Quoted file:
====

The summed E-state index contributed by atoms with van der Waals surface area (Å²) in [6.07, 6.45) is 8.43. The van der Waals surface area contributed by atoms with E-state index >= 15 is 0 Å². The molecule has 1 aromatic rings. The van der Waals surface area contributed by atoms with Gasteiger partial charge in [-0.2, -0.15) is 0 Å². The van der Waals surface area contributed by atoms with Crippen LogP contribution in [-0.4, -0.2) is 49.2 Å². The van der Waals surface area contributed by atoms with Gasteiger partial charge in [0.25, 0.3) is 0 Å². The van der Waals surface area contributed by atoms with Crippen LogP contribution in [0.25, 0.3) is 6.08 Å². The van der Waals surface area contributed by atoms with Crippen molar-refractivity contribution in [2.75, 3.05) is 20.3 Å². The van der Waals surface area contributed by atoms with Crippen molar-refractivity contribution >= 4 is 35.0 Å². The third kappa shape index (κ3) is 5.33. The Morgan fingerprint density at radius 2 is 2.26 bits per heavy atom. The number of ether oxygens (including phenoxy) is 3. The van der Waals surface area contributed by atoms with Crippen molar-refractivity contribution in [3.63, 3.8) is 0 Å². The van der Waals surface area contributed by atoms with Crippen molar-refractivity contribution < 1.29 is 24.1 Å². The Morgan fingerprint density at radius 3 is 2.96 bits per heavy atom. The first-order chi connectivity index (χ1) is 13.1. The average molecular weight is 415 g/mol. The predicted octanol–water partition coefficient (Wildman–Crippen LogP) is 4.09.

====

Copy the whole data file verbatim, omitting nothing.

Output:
The summed E-state index contributed by atoms with van der Waals surface area (Å²) in [6.07, 6.45) is 8.43. The van der Waals surface area contributed by atoms with E-state index >= 15 is 0 Å². The molecule has 1 aromatic rings. The van der Waals surface area contributed by atoms with Gasteiger partial charge in [-0.2, -0.15) is 0 Å². The van der Waals surface area contributed by atoms with Crippen LogP contribution in [-0.4, -0.2) is 49.2 Å². The van der Waals surface area contributed by atoms with Gasteiger partial charge in [0.25, 0.3) is 0 Å². The van der Waals surface area contributed by atoms with Crippen LogP contribution in [0.25, 0.3) is 6.08 Å². The van der Waals surface area contributed by atoms with Crippen molar-refractivity contribution in [2.75, 3.05) is 20.3 Å². The van der Waals surface area contributed by atoms with Crippen molar-refractivity contribution >= 4 is 35.0 Å². The third kappa shape index (κ3) is 5.33. The Morgan fingerprint density at radius 2 is 2.26 bits per heavy atom. The number of ether oxygens (including phenoxy) is 3. The van der Waals surface area contributed by atoms with Crippen molar-refractivity contribution in [3.63, 3.8) is 0 Å². The van der Waals surface area contributed by atoms with Crippen molar-refractivity contribution < 1.29 is 24.1 Å². The Morgan fingerprint density at radius 3 is 2.96 bits per heavy atom. The first-order chi connectivity index (χ1) is 13.1. The average molecular weight is 415 g/mol. The predicted octanol–water partition coefficient (Wildman–Crippen LogP) is 4.09.